• Provide “opportunities for activism and idealism”. For example, my local city councillor recently organised a walk for residents around the suburb to discuss and resolve neighbourhood problems, and a number of families brought their children with them to be part of the initiative. Encourage your child to join groups like Interact or Rotary at school, or be part of community youth groups. One proviso: it is better to do than to give. You can’t just ease your conscience by giving the occasional blanket or tin of soup;
  • Another thing Jansen likes to say is: “Who’s filling your child’s head?” The more you let your child lurk in her bedroom on Facebook or instant messaging, or wired to social media, or hanging out with peers, the more their ideas, not yours, are filling their heads. Those social experiences are vital, but what also concerns me about Facebook, blogs and so on is how superficial and potentially destructive the discussions are. When there is debate, it often quickly degenerates into name-calling.

I am depressed by how quickly – and inevitably – readers’ comments on news and sports websites turn to insults about each other’s culture and race; and

  •  Make space for discussion and reflection in the family. A good way to do this is by asking questions. If your child tells you that black or white people are a particular thing, ask them why they think that. Ask them if they can provide evidence for their idea. This also fits into the concept of alternative story lines. Many story lines cannot be sustained when closely examined by a calm listener.

Of course, many adults pass on a limited version of our national story to their children, but I am also struck by those who don’t. We have a glorious history of heroes in this country and, as a parent, you can be a hero in your own space.

I recently watched a video called Where do I Stand?, produced by Molly Blank, based on interviews with youngsters who had suffered or participated in the recent xenophobic attacks in the Western Cape.

One child marched with the attackers who drove out foreign shopkeepers, looted their shops and took a bag of sweets home. Her mother, just an ordinary person like you or me, told her child that she had stolen from other human beings and that the sweets would not be welcome in that home. That mother’s telling of a different story was a small act, but multiply it across a thousand homes and those small acts begin to amount to something.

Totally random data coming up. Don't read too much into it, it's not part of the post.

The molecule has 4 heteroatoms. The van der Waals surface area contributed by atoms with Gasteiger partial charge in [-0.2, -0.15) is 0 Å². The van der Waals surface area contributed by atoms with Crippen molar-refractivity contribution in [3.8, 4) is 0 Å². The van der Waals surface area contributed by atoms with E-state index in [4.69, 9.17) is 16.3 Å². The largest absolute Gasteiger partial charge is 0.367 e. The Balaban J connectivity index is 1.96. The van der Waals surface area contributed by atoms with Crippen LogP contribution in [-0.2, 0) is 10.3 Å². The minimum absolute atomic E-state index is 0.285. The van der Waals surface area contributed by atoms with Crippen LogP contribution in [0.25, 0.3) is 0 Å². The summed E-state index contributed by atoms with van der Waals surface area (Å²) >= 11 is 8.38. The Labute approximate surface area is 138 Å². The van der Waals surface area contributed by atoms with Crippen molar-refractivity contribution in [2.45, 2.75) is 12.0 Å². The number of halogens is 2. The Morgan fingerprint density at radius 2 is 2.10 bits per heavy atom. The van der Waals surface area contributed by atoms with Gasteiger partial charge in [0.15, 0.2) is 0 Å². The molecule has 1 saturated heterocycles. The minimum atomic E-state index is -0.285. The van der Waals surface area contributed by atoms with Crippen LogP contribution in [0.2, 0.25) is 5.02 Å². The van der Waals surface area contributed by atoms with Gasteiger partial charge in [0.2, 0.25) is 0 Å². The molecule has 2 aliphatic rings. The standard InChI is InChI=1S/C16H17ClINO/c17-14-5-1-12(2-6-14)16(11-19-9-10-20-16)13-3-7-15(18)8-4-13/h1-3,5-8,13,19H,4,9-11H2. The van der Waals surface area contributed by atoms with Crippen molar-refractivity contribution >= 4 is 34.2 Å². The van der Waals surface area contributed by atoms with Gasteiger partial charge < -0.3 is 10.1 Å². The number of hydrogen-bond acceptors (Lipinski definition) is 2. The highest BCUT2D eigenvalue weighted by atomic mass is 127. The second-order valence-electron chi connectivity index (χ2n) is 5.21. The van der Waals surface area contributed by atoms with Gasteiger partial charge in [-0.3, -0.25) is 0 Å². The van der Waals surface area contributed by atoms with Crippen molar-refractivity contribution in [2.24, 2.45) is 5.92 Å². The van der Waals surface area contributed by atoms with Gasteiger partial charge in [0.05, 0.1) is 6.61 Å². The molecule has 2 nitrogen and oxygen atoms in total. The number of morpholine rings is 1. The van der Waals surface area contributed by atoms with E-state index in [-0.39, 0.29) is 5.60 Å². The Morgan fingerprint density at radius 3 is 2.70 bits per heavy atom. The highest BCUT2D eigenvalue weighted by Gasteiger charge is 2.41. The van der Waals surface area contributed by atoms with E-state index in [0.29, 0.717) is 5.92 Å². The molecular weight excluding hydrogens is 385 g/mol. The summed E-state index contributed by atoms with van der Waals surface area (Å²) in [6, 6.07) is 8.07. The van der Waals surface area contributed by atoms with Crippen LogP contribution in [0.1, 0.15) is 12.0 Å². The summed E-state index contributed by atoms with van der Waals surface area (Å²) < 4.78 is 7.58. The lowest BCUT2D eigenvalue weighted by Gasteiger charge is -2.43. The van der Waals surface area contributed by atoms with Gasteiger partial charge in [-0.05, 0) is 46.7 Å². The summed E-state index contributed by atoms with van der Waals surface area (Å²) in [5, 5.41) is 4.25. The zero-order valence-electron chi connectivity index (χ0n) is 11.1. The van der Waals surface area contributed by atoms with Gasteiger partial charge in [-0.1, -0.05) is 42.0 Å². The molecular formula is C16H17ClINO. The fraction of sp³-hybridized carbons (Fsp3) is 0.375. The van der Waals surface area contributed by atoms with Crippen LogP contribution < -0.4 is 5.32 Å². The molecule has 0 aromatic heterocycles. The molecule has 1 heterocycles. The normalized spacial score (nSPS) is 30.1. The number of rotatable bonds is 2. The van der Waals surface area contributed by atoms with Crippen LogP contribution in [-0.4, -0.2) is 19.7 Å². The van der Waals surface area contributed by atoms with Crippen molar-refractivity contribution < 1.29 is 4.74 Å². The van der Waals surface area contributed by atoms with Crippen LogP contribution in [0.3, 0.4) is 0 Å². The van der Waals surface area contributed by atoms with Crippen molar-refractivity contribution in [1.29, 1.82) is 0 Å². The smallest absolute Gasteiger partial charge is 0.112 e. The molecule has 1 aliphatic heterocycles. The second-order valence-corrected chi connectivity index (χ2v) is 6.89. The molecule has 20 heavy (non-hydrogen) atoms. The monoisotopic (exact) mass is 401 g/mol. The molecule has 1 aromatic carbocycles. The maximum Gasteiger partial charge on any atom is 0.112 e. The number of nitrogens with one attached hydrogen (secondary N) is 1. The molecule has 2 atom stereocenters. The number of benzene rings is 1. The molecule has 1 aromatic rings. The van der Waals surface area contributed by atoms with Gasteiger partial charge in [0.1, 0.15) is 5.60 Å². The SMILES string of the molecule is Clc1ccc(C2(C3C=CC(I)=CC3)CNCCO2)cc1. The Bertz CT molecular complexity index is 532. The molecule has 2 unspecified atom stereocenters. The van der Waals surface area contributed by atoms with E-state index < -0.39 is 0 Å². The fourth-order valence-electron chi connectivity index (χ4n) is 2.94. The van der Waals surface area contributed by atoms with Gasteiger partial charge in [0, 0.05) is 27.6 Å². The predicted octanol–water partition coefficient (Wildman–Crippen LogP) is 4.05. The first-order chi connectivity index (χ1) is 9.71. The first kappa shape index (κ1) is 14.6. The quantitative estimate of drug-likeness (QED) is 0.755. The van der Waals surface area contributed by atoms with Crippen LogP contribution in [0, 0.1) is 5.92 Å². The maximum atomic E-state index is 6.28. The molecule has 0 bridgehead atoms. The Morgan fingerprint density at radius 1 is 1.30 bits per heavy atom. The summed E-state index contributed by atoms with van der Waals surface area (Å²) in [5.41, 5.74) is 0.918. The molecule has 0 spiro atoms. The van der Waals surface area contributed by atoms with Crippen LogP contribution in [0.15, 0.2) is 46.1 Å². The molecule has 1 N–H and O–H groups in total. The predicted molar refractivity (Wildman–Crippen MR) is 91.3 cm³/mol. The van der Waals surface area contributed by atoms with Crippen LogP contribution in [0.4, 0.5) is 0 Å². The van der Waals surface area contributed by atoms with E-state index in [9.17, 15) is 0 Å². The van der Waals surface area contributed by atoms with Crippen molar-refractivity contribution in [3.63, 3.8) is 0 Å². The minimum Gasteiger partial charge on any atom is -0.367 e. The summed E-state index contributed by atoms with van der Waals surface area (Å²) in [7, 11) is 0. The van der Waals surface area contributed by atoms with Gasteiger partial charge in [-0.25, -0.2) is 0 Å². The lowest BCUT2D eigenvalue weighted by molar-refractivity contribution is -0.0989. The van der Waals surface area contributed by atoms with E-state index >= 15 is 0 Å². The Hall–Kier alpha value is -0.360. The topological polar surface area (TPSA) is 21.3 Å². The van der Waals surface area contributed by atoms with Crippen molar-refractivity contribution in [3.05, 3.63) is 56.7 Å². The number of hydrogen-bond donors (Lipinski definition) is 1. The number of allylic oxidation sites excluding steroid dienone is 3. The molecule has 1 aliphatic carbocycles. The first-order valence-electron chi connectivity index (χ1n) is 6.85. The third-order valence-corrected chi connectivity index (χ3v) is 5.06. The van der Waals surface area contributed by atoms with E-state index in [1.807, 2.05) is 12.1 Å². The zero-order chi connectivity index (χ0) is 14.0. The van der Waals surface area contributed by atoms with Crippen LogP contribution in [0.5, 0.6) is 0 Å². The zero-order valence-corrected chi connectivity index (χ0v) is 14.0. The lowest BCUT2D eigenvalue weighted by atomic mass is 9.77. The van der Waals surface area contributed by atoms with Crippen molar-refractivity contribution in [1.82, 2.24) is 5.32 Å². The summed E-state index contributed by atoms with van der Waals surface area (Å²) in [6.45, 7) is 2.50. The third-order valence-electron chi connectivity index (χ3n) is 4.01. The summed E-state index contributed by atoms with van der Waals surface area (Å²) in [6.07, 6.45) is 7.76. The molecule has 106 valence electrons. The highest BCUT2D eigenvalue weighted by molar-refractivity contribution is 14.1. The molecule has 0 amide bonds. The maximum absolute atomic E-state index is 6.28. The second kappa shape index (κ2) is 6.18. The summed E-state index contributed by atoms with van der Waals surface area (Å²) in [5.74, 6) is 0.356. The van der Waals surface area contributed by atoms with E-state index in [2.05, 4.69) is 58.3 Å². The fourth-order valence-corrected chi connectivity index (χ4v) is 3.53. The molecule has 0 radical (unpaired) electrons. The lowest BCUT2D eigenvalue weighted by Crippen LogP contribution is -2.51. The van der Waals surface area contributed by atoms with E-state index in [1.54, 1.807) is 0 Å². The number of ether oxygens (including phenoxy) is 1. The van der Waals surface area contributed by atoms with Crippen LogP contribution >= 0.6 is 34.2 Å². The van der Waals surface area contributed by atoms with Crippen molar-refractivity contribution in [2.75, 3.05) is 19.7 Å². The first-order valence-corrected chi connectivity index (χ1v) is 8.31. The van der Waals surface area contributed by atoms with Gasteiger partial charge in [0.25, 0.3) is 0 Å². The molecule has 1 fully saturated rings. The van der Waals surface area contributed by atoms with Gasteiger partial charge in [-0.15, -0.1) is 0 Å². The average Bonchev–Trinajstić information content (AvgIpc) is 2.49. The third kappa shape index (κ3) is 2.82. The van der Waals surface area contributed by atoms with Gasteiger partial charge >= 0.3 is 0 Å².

Be that parent. Your country needs you.

star wars empire needs you

The problems of praise and positive thinking

WE live in the age of positive thinking, an urgent pursuit of self-improvement and feeling good about ourselves. In this we are guided by the opinions of “experts” and book shops teeming with tomes on self-help, not to mention the Oprah-fixation of the airwaves.

To put all of this in perspective, it’s worth noting two things: most psychopaths and highly aggressive, violent people happen to think very highly of themselves (debunking the theory that people are aggressive to make up for low self-esteem); and many of the world’s greatest thinkers and doers have lived filled with self-doubt and even unhappiness.

Assuming you don’t want to raise a psychopath or a miserable artist, reconsider what society has been telling you about raising your child. We are emerging from an era defined in the West by the striving for perfection and individual success, dominated by a belief in the importance of high self-esteem.

Smile-or-Die-How-Positive-ThWestern culture has long been largely intolerant of pessimism or “negativity”. The American social commentator Barbara Ehrenreich, in her book “Bright-sided: How the Relentless Promotion of
Positive Thinking Has Undermined America” (also called “Smile Or Die”), tells how people didn’t want to hear that she was miserable about having breast cancer; they wanted her to tell them how she was going to defeat cancer with positive thinking. 

I believe self-esteem and positive thinking have become two of the most overused and misunderstood terms today. Parents often tell me that they want to raise their children to be motivated and have good self-esteem. Schools commonly suggest that a pupil’s problem is related to a lack of it.